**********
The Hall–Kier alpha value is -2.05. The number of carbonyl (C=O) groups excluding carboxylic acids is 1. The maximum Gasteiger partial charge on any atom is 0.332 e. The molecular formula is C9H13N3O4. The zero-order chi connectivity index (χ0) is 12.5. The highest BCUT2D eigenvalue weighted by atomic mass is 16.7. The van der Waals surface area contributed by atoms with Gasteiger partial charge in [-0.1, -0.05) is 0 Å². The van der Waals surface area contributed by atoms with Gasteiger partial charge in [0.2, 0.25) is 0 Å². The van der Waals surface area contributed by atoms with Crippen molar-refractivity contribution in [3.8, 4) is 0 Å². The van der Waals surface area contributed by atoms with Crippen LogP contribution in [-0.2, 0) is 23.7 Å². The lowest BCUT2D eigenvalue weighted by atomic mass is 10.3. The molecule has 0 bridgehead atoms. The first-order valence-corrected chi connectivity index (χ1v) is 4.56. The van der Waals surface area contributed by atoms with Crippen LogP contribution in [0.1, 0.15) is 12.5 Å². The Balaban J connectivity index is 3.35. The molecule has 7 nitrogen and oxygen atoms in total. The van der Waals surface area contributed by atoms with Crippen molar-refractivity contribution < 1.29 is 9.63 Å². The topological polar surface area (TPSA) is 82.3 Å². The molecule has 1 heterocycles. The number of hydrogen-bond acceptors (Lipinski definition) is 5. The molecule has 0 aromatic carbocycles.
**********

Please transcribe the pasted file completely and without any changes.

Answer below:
The Hall–Kier alpha value is -2.05. The number of carbonyl (C=O) groups excluding carboxylic acids is 1. The maximum Gasteiger partial charge on any atom is 0.332 e. The molecular formula is C9H13N3O4. The zero-order chi connectivity index (χ0) is 12.5. The highest BCUT2D eigenvalue weighted by atomic mass is 16.7. The van der Waals surface area contributed by atoms with Gasteiger partial charge in [-0.1, -0.05) is 0 Å². The van der Waals surface area contributed by atoms with Gasteiger partial charge in [0.2, 0.25) is 0 Å². The van der Waals surface area contributed by atoms with Crippen molar-refractivity contribution in [3.8, 4) is 0 Å². The van der Waals surface area contributed by atoms with Crippen LogP contribution in [-0.2, 0) is 23.7 Å². The lowest BCUT2D eigenvalue weighted by atomic mass is 10.3. The molecule has 0 bridgehead atoms. The first-order valence-corrected chi connectivity index (χ1v) is 4.56. The van der Waals surface area contributed by atoms with Crippen LogP contribution in [0.1, 0.15) is 12.5 Å². The Balaban J connectivity index is 3.35. The molecule has 7 nitrogen and oxygen atoms in total. The van der Waals surface area contributed by atoms with Crippen molar-refractivity contribution < 1.29 is 9.63 Å². The topological polar surface area (TPSA) is 82.3 Å². The molecule has 1 heterocycles. The number of hydrogen-bond acceptors (Lipinski definition) is 5. The molecule has 0 aromatic carbocycles.